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Ruth in it. I’d like to have Huey Lewis. And I’m assum- ing everyone would under- stand that I would want Mike in the group. (Editor’s note: When told he didn’t make Mike’s group, Duane shot back, “You know what, that’s fine. This has clearly always been a one-way relationship. Let’s see, then how about JFK.”) •••

Do you have a favorite broadcasting memory or call that you’ve made? KRUK: I stay on the analyst side so I don’t really do a lot of the play-by-play stuff, but I do have one call when I was working with Lon Simmons. He says, “OK, you ready to try some play-by-play?” which I was ill-prepared for, but I agreed. In the middle of the inning, there was a triple play. And it was the worse call of a triple play in the history of baseball. After the inning was over, Lon looked at me and said, “Hey, you got it right, you got all three outs right.” He looked at me and could tell I really wasn’t buying it, and then he said, “Let me tell you something. I learned this a long time ago in broadcast- ing. You’re never as bad as you think you are.” I felt a little better. But then he looked at me and said, “But you’re never as good as you think you are, either.” KUIP: Probably the final out of the 2010 World Series. In 2002 when the Giants looked like they were going to win it, it looked like there was going to be a call for a World Series victory. Once that didn’t hap- pen, I put that on the back burner. If it was going to hap- pen, fine. If it’s not, that’s fine too. I’m still going to really love my job. The one thing I did in 2010 was I wanted to make sure all the facts were correct. When you do make the call, then you have all the facts in front of you. But you can’t script it out too much, because you don’t know how it’s going to end.

56 / NCGA.ORG / SUMMER 2013

Did you have any favorite broadcasters growing up? KRUK: I loved Vin Scully and Jerry Doggett. They were the guys I grew up with. Vin Scully is as good an education on baseball as there is. Being exposed to a lot of Dodger- Giant rivalries, when I got to Cal Poly, I got to listen to Russ Hodges and Lon Simmons, and Lindsey Nelson and Al Michaels and Hank Green- wald. I just think California has been really blessed by a lot of great announcers, and I’m kind of humbled to be able to follow in some of their footsteps. KUIP: My two broadcast-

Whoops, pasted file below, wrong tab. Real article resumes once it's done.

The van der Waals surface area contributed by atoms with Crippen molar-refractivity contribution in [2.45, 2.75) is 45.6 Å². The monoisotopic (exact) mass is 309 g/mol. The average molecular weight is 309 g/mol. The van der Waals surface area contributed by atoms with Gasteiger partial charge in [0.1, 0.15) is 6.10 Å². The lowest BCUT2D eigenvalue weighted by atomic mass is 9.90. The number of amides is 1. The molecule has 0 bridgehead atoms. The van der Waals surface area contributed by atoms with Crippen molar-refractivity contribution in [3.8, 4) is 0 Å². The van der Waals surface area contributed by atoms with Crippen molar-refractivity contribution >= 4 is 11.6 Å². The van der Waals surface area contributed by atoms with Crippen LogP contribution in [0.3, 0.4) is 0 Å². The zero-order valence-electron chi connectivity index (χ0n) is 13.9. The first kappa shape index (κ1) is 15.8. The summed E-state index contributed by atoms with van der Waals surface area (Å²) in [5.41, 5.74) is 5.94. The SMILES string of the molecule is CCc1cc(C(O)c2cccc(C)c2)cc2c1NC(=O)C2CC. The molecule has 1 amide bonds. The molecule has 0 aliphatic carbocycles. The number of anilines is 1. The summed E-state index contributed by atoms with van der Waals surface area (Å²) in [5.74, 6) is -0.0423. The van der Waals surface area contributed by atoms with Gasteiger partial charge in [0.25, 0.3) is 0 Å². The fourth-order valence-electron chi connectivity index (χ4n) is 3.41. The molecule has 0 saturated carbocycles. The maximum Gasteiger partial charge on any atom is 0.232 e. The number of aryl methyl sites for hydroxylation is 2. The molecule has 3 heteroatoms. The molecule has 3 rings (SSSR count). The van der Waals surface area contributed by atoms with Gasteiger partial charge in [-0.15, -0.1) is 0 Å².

dinner on the road, it is two? hours of horse laughs. •••

How do you balance being fair and accurate with your broadcasts vs. rooting for the Giants? KRUK: If you listen to our broadcasts, you know who we are rooting for. I think you owe it to the fan to point out things that go wrong—a physical error is an obvious one. A mental error is some- thing that needs to be pointed out. But I don’t think you should harp on any of it. People want to know

about all the players in the

time—is we know how hard the game is. Once we forget how hard the game is, then we need to stop broadcasting. I think there are people out there who have played, and some of them have forgotten how hard the game is. If a guy makes a mistake, obviously you have to point out the mis- take. But one thing we don’t do if a guy screws up, you call it, you say he screwed up, but you don’t beat the guy over the head with it for the next half hour. You’ve got to let it go. The game moves on. ••• Would you have approached

ers growing up were Earl Gillespie and Blaine Walsh. Those were the two guys I listened to when I was a kid, on radio, with the Milwaukee Braves. As far as I was con- cerned, I thought they hung the moon.

I like them all today. I

know it’s not an easy job and I certainly admire the guys I work with. We are really lucky with our group because there are no egos involved, we all like each other, and when the four of us get together for a

game. There’s not really a good guy or a bad guy, they’re just baseball players. So when there are good efforts and good plays, you need to point those out. If might not always be the guys wearing the same uniform as the home team, but that’s the direction we go. We try to have a positive broadcast. KUIP: I think you have to have the same type of emotion that a fan has. The one thing that Mike and I do—and we keep it on the front burner all the

the game any differently if you were a player coming into the game today? KRUK: When I came up, there really weren’t that many guys that were throwing cutters and there wasn’t much emphasis on having two fastballs. I think the game has evolved in pitching so much. Greg Mad- dux did more for the evolution of pitching than any pitcher there’s ever been. He was analyzed by broadcast teams that had ex-players telling fans what he was doing. This

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